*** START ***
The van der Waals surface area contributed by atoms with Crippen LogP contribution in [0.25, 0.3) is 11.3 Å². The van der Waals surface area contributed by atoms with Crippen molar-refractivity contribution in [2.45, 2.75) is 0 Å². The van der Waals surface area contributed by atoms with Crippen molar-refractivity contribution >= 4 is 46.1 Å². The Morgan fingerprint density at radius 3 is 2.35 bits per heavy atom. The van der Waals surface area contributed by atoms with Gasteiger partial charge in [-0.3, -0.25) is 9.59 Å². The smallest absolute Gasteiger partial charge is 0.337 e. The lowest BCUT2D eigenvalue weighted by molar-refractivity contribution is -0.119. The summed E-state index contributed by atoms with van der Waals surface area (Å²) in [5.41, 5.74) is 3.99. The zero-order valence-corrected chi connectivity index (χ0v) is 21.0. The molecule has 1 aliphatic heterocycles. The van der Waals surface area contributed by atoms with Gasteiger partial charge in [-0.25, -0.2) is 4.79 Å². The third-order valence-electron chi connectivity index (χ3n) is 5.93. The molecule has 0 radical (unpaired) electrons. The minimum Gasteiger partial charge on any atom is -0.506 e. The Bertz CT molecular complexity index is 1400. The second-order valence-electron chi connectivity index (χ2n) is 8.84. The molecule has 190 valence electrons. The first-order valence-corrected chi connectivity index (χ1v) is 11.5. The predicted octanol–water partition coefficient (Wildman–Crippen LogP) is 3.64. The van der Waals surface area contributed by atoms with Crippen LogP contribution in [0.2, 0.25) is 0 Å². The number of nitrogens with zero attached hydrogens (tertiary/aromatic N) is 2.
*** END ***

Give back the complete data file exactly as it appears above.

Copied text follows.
The van der Waals surface area contributed by atoms with Crippen LogP contribution in [0.25, 0.3) is 11.3 Å². The van der Waals surface area contributed by atoms with Crippen molar-refractivity contribution in [2.45, 2.75) is 0 Å². The van der Waals surface area contributed by atoms with Crippen molar-refractivity contribution >= 4 is 46.1 Å². The Morgan fingerprint density at radius 3 is 2.35 bits per heavy atom. The van der Waals surface area contributed by atoms with Gasteiger partial charge in [-0.3, -0.25) is 9.59 Å². The smallest absolute Gasteiger partial charge is 0.337 e. The lowest BCUT2D eigenvalue weighted by molar-refractivity contribution is -0.119. The summed E-state index contributed by atoms with van der Waals surface area (Å²) in [5.41, 5.74) is 3.99. The zero-order valence-corrected chi connectivity index (χ0v) is 21.0. The molecule has 1 aliphatic heterocycles. The van der Waals surface area contributed by atoms with Gasteiger partial charge in [-0.25, -0.2) is 4.79 Å². The third-order valence-electron chi connectivity index (χ3n) is 5.93. The molecule has 0 radical (unpaired) electrons. The minimum Gasteiger partial charge on any atom is -0.506 e. The Bertz CT molecular complexity index is 1400. The second-order valence-electron chi connectivity index (χ2n) is 8.84. The molecule has 190 valence electrons. The first-order valence-corrected chi connectivity index (χ1v) is 11.5. The predicted octanol–water partition coefficient (Wildman–Crippen LogP) is 3.64. The van der Waals surface area contributed by atoms with Crippen LogP contribution in [0.2, 0.25) is 0 Å². The number of nitrogens with zero attached hydrogens (tertiary/aromatic N) is 2.